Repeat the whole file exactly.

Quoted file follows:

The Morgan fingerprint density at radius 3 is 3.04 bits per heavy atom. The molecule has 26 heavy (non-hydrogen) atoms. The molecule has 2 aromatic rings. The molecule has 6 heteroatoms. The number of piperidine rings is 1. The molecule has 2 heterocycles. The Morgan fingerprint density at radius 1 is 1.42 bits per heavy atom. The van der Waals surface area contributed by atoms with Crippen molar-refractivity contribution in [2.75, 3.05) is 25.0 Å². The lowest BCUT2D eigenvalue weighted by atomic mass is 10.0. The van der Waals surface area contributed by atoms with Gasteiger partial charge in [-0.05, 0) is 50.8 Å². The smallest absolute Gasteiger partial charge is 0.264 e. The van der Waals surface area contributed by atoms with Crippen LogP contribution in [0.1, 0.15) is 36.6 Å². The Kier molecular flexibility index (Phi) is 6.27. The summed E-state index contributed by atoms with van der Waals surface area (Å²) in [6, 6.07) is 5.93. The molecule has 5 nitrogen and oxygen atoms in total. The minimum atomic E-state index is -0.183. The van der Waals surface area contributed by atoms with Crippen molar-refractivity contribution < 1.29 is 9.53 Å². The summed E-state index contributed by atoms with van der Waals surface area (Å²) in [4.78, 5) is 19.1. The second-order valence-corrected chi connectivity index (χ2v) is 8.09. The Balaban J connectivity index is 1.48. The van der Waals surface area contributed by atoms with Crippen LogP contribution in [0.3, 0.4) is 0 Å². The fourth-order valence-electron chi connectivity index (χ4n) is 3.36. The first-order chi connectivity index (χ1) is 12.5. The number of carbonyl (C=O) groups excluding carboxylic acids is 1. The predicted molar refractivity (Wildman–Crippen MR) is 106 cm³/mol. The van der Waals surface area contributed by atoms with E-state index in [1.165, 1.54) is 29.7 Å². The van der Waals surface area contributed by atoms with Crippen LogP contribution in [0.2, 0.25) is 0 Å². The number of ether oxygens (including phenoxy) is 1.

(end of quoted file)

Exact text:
The Morgan fingerprint density at radius 3 is 3.04 bits per heavy atom. The molecule has 26 heavy (non-hydrogen) atoms. The molecule has 2 aromatic rings. The molecule has 6 heteroatoms. The number of piperidine rings is 1. The molecule has 2 heterocycles. The Morgan fingerprint density at radius 1 is 1.42 bits per heavy atom. The van der Waals surface area contributed by atoms with Crippen molar-refractivity contribution in [2.75, 3.05) is 25.0 Å². The lowest BCUT2D eigenvalue weighted by atomic mass is 10.0. The van der Waals surface area contributed by atoms with Gasteiger partial charge in [-0.05, 0) is 50.8 Å². The smallest absolute Gasteiger partial charge is 0.264 e. The van der Waals surface area contributed by atoms with Crippen LogP contribution in [0.1, 0.15) is 36.6 Å². The Kier molecular flexibility index (Phi) is 6.27. The summed E-state index contributed by atoms with van der Waals surface area (Å²) in [6, 6.07) is 5.93. The molecule has 5 nitrogen and oxygen atoms in total. The minimum atomic E-state index is -0.183. The van der Waals surface area contributed by atoms with Crippen molar-refractivity contribution < 1.29 is 9.53 Å². The summed E-state index contributed by atoms with van der Waals surface area (Å²) in [4.78, 5) is 19.1. The second-order valence-corrected chi connectivity index (χ2v) is 8.09. The Balaban J connectivity index is 1.48. The van der Waals surface area contributed by atoms with Crippen LogP contribution in [0.3, 0.4) is 0 Å². The fourth-order valence-electron chi connectivity index (χ4n) is 3.36. The first-order chi connectivity index (χ1) is 12.5. The number of carbonyl (C=O) groups excluding carboxylic acids is 1. The predicted molar refractivity (Wildman–Crippen MR) is 106 cm³/mol. The van der Waals surface area contributed by atoms with E-state index in [1.165, 1.54) is 29.7 Å². The van der Waals surface area contributed by atoms with Crippen LogP contribution in [0.2, 0.25) is 0 Å². The number of ether oxygens (including phenoxy) is 1.